Doctors at the University of Virginia Health System have shown for the first time that getting rid of poisonous RNA (ribonucleic acid) in muscle cells can reverse myotonic dystrophy, the most common type of muscular dystrophy in adults. . .. To prove the theory that toxic RNA is involved in myotonic muscular dyst...

Study identifies new role for breast cancer susceptibility gene

A recently discovered facet of the breast cancer susceptibility gene BRCA1 reveals a mechanism linking mutation of BRCA1 to formation of large blood vessels needed to support cancer progression. The findings demonstrate that, in addition to an impaired DNA damage response associated with cancer initiation, mutation of BRCA1 is also linked to manipulation of the tumor microenvironment. The researc...

New roles for growth factors: Enticing nerve cells to muscles

During embryonic development, nerve cells hesitantly extend tentacle-like protrusions called axons that sniff their way through a labyrinth of attractive and repulsive chemical cues that guide them to their target. . .. "The most important aspect of our...

Natural pine bark extract relieves muscle cramp and pain in athletes and diabetics

A study published in this month's issue of Angiology shows that supplementation with the pine bark extract Pycnogenol® (pic-noj-en-all) improves blood flow to the muscles which speeds recovery after physical exercise. The study of 113 participants demonstrated that Pycnogenol significantly reduces muscular pain and cramps in athletes and healthy, normal individuals. . "With the millions of athle...

Reversing 'hibernating' heart muscle focus of UB researchers

Heart researchers at the University at Buffalo have received a $2.5 million five-year grant to develop new strategies to reverse a heart dysfunction called "hibernating myocardium" that can cause disabling heart failure and sudden death. . .. The new grant from the National Heart Lung and Blood Institute b...

Gene therapy accelerates healing of damaged skeletal muscle

A new retrospective study in the Canadian Medical Association Journal shows that young farm children, particularly boys, are about twice as likely as the total population of young Canadian children to die from an injury. . Brison and colleagues collected and analyzed Canadian data on fatal agricultural injuries to young children to determine rates, identify patterns and devise prevention strategi...

Scientists resuscitate a 5 million-year-old retrovirus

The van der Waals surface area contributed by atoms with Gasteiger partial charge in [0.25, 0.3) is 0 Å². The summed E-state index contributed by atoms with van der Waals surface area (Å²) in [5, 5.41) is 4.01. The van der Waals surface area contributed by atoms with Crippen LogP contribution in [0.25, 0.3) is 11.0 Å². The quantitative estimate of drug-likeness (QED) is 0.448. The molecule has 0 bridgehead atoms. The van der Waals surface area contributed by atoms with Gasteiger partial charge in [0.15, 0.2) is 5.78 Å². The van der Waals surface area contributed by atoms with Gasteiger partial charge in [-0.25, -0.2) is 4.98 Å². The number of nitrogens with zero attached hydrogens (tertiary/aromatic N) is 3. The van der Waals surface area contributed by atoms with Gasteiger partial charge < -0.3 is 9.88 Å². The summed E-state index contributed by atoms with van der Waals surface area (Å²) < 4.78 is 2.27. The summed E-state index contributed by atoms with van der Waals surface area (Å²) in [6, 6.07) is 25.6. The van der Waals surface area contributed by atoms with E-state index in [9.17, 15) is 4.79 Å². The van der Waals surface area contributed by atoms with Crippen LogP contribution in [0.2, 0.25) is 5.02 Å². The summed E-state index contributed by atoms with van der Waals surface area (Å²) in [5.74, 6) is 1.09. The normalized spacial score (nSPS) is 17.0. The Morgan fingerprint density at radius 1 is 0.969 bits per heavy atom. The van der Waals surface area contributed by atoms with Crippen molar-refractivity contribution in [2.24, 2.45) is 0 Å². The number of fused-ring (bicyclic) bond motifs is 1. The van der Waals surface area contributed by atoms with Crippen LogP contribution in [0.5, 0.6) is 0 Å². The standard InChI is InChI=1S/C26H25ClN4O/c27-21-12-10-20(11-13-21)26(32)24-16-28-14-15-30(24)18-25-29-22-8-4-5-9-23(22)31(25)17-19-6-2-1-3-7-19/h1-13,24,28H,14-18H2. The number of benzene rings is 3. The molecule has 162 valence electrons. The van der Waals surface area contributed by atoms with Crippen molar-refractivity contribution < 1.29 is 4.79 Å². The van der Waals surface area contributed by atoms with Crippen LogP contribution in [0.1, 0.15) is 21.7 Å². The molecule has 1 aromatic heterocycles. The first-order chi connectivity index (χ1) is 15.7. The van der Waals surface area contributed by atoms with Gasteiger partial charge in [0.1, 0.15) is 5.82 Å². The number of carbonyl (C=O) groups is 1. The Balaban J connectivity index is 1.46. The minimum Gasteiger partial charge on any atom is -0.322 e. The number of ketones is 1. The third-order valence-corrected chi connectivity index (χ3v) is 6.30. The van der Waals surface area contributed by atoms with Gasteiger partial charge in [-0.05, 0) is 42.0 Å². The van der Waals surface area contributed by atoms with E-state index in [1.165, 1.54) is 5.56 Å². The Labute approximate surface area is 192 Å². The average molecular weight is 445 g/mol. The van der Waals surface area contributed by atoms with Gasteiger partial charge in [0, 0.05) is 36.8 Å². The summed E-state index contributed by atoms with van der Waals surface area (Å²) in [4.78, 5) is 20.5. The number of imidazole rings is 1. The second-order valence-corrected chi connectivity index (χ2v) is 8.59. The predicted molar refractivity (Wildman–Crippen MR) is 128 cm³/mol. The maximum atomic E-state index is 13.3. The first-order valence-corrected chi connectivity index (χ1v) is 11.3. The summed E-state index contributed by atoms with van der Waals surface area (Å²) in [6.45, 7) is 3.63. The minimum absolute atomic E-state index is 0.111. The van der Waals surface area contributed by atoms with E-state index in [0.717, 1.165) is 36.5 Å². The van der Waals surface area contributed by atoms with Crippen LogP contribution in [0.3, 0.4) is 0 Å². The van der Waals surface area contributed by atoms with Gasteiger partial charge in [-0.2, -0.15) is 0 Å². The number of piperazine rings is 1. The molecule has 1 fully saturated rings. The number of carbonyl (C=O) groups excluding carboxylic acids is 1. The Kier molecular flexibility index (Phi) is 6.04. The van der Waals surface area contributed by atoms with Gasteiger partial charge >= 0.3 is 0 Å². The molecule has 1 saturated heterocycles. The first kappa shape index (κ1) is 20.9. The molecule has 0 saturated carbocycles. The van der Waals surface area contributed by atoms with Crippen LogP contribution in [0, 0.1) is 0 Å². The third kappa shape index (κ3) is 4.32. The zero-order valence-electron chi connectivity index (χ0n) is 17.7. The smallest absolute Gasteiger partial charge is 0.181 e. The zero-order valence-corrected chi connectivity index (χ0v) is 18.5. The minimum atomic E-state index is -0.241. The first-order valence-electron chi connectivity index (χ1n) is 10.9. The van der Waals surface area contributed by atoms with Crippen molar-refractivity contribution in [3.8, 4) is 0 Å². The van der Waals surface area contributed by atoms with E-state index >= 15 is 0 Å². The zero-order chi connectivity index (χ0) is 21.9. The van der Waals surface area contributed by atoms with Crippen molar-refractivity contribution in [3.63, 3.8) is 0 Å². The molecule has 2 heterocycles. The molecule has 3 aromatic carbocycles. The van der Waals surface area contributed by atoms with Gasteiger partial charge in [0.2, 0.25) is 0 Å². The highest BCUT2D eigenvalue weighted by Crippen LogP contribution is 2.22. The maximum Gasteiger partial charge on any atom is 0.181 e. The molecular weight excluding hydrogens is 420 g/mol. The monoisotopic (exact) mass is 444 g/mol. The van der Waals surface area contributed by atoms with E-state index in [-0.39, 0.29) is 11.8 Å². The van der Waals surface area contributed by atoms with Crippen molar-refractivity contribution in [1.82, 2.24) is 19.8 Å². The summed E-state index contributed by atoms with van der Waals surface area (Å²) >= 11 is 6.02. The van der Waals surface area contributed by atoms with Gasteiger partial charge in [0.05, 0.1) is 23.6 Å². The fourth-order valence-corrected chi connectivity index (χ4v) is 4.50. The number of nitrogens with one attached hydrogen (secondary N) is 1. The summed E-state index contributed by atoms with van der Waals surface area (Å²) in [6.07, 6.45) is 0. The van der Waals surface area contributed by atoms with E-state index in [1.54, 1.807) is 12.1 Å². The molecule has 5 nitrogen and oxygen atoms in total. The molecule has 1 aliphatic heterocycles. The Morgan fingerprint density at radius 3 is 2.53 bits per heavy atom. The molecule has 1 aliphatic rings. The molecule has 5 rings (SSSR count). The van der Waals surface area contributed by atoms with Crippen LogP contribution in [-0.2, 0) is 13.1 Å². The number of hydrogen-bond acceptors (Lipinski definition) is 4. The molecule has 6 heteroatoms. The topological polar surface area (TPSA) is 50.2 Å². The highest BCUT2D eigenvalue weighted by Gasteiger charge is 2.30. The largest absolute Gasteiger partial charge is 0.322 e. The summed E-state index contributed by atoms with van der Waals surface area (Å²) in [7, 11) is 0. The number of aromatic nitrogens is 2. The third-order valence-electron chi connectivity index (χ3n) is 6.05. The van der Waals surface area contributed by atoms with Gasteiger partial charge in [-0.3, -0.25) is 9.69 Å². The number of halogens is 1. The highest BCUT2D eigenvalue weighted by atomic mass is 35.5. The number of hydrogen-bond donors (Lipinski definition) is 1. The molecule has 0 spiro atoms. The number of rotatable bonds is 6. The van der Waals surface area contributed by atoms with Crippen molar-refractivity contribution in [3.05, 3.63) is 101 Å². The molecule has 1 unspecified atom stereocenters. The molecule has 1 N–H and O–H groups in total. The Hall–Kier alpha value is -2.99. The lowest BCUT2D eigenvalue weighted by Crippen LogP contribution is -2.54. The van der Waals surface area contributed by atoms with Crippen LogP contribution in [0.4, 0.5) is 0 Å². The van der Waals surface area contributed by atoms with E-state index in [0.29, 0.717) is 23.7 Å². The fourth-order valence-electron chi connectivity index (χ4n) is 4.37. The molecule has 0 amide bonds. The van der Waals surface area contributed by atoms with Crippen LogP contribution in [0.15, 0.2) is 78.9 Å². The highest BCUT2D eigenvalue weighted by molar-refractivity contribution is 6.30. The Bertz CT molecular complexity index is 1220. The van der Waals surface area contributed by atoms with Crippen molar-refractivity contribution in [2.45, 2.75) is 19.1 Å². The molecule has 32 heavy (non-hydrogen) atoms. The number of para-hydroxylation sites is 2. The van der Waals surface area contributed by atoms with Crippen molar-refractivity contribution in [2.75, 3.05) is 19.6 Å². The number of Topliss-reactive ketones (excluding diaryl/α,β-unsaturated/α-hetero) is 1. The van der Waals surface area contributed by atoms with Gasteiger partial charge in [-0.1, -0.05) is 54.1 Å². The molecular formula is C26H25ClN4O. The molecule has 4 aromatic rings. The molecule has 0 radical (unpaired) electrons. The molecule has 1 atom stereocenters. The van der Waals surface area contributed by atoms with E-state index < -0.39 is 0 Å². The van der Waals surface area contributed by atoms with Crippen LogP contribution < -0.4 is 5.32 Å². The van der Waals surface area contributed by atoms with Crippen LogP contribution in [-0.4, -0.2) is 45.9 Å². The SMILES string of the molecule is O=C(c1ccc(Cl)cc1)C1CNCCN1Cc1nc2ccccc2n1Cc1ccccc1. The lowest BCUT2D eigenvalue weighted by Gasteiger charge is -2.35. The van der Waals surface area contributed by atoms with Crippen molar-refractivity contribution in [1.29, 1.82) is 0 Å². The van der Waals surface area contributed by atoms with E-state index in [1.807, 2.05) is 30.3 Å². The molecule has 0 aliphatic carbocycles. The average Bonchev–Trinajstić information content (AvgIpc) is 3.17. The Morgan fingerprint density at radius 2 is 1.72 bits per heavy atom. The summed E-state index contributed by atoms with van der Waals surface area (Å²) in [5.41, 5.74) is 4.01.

A team of scientists has reconstructed the DNA sequence of a 5-million-year-old retrovirus and shown that it is able to produce infectious particles. The retrovirus--named Phoenix--is the ancestor of a large family of mobile DNA elements, some of which may play a role in cancer. The study, which is the first to generate an infectious retrovirus from a mobile element in the human genome, is cons...

Eat less, weigh more? Enzyme makes lean mice 'susceptible' to dietary fat

Working with genetically engineered mice, Johns Hopkins scientists have interfered with the brain's ability to control an animal's response to a high-fat diet. The report, to be published in the latest issue of the Proceedings of the National Academy of Sciences online the week of May 1, is based on the identification of a gene - CPT1c - the brain needs to manage body weight. . According to the...

Resistant bacteria increasing source of muscle infection

An antibiotic-resistant bacteria called methicillin-resistant Staphylococcus aureus (MRSA) is increasingly a cause of muscle infections in children, said Baylor College of Medicine (BCM) researchers in a report in the journal Clinical Infectious Diseases. . .. "We had noticed an increase in the number of muscle infections," said Dr. Pia Pannaraj, a post-doctoral fellow in the de...

USC team reveals structure of APOBEC family protein

Researchers at the University of Southern California have provided the first 3-D view of a protein from an enzyme family that, through its ability to mutate genes, can both help and hinder human health. . .. "This three-dimensional structure offers the first mechanistic analysis of any of the APOBEC enzymes at the molecular level. These proteins are important for understanding a number of critic...

Experimental cancer drugs counter muscle deterioration seen in muscular dystrophy

Muscle weakness and fiber deterioration seen in muscular dystrophy can be countered by a class of drugs currently under study for their effects against cancer, a Burnham Institute study has found. . The report shed light on the potential use of these drugs, called histone deacetylase inhibitors, in promoting regeneration and repair of dystrophic muscles, thereby countering the progression of the...

Muscle and bone from an ink-jet printer

A Pittsburgh-based research team has used an innovative inkjet system to print unique "bio-ink" patterns that directed adult muscle-derived stem cells from mice to differentiate into both muscle cells and bone cells. . .. Bioengineers from Carnegie Mellon University’s Robotics Institute and the Institute for Complex Engineered Systems teamed with stem cell biologists from the University of Pitts...

Fast-freeze snapshot yields new picture of nerve-muscle junction

When nerve cells excite muscle fibers to flex, getting synaptic proteins and components into the right place can mean the difference between feats of strength or lapses of drowsy lethargy. . .. Investigators report the finding in the...

A new approach to growing heart muscle

It looks, contracts and responds almost like natural heart muscle ?even though it was grown in the lab. And it brings scientists another step closer to the goal of creating replacement parts for damaged human hearts, or eventually growing an entirely new heart from just a spoonful of loose heart cells. . .. The three-dimensiona...